There are six steps or stages in the production line at the Enid plant. Step one is preparing the formulation ration. At this stage beef, chicken, pork, or a combination can be combined to the proper ration and/or fat content. Step two is the mixing of meat with other required ingredients. The mixer both blends and chills the meat using CO2 as the source. Step three is the fryer. Some products, such as meatballs, are briefly fried at 550 degrees Fahrenheit to assure color consistency. Step four is cooking. Step five is freezing, in which ammonia is used as the source. Lastly is packaging. All produce is weighed and passed though a metal detector, again to assure package size consistence and quality.

After the tour we were hosted by Kandi Nelson, executive secretary, for lunch and an overview of the company’s community involvement, employee benefit package, and history. Kandi shared the Advance Foods plans on doubling in size within the next 5 years, adding a huge number of jobs to the Enid area. Their community involvement ranges from a tutoring program to main street development. Advance Foods even funded the construction of a “mini” Bricktown Ballpark for both High School and American Legion baseball. Our timing was excellent in the fact the Enid’s American Legion baseball team won the National Title the night before. The class found our tour and visit with Advance Foods fascinating. Their business success has not negatively affected the community. Instead, the company decided to remain loyal to their community and economic growth. Advance Food Company is a perfect example of what good leadership can do.

Our third stop for the day was across town at W.B Johnston Grain Company. Troy Rigel, Head of Grain Merchandising, spent over an hour and a half sharing the humble beginning of the company to concerns into the future. The company started in 1893 and is still today family owned and operated by the third generation. The class was surprised to learn that the grain business is still a trusting business. A lot of trade is done by phone (volume and price) and “word is bond.” Mr. Rigel was quick to point out that the W. B. Johnston Company is in the transportation business. Margins are tight in grain merchandising, and cost of transportation can either make or break a profit. Trucks continue to be the most reliable method of transport, but it is also the most expensive. Train transport costs less than trucking, and W.B. Johnston has begun to utilize efficiency trains. An efficiency train is 100 cars in all and must be full or company will suffer huge monetary penalties. Over the life span of an efficiency train it will average 18 mph on the rail. A single car train will average only 1.2 mph. At the Enid site, they can load an efficiency train in less than 9 hours. Similar to commodities, efficiency trains are traded in a market (supply and demand). The cheapest transport is by barge. W.B. Johnston ships grain out of Port 33 at the Port of Catoosa. Since all of Oklahoma grown wheat is exported, transportation is critical in getting grain to Gulf terminals. Mr. Rigel stated that 15 years ago barges would leave Oklahoma ports 100% full and come in 70% full. Today they leave 70% and come in 100% with fertilizer. W.B. Johnston operates dual purpose elevators supplying corn for feed yards and handling wheat for export. They operate 23 country elevators, 2 shuttle train loaders, and 1 barge terminal.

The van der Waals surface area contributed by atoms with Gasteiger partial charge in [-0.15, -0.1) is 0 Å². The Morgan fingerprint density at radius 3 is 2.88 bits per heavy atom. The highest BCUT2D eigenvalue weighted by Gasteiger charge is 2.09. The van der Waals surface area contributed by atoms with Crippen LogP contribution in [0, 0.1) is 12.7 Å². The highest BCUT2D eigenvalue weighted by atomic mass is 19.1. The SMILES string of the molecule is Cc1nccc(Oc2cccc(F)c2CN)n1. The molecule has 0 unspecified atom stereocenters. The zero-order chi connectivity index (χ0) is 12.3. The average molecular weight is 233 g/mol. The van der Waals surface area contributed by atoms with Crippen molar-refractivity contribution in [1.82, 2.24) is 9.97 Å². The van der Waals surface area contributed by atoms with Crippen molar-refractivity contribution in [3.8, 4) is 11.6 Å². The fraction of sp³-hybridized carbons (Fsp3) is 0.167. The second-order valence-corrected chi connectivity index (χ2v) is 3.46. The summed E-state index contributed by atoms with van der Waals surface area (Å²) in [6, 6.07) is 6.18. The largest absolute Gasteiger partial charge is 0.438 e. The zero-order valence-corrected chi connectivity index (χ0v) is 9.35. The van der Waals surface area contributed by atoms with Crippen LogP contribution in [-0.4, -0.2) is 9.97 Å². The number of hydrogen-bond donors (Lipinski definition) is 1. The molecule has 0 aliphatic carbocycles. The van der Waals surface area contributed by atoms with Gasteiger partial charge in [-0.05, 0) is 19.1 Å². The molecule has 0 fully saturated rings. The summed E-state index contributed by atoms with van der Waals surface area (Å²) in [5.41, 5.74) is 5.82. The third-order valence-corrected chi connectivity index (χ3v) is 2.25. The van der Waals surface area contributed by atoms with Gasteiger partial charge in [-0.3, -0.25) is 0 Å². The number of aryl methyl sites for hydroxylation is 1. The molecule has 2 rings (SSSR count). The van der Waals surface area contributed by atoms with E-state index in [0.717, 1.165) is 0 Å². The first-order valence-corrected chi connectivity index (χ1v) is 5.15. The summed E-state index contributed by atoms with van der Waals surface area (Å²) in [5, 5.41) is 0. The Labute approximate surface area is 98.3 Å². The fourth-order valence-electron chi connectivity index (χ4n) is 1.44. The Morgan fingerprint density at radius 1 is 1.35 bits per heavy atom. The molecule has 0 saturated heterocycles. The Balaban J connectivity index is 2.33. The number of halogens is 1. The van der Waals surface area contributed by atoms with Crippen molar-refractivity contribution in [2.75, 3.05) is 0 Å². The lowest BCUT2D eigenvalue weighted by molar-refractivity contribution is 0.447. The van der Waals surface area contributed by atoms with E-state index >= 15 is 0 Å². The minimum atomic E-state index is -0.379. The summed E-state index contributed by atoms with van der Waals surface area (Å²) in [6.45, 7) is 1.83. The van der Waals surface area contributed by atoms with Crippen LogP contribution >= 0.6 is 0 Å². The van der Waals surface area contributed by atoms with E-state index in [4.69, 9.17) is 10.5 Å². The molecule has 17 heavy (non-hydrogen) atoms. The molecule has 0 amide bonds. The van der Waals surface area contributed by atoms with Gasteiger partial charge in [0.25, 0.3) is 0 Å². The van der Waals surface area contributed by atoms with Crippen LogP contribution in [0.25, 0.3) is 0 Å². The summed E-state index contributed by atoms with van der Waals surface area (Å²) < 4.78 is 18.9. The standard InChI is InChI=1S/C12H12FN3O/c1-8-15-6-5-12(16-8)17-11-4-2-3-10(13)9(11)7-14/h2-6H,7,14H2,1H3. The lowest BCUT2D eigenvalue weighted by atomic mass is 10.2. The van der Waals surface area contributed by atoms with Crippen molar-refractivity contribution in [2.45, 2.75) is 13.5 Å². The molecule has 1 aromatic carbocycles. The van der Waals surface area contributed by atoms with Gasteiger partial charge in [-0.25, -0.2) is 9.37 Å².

W.B. Johnston treats transportation as a commodity. Rising fuel costs can cripple margin and the company is concerned about long-term viability. Also barge costs continue to increase due to the lack of barge production. The company does not speculate grain. They are strict hedgers since there is no real predictability in the market place.

Troy Riegel was a great host and we left with a much better understanding of what happens to Oklahoma wheat after it reaches the local elevator.

After loading back on the bus, we started westward to Guymon. The trip allowed for a time of fellowship and rest. Upon reaching Guymon, we were greeted by OALP alums, members of the Chamber of Commerce and Guymon ambassadors. Hosts and guests included: Jess Nelson – ex-mayor, Mike Ray - Class X, Dianne Roberts – Ambassador, Rick Kochenower - Class XI, Peggy Keenan – mayor, Rayland Earls of Class VII, Hal Clark – ambassador, Jimmy Quimby - Class XI (ambassador).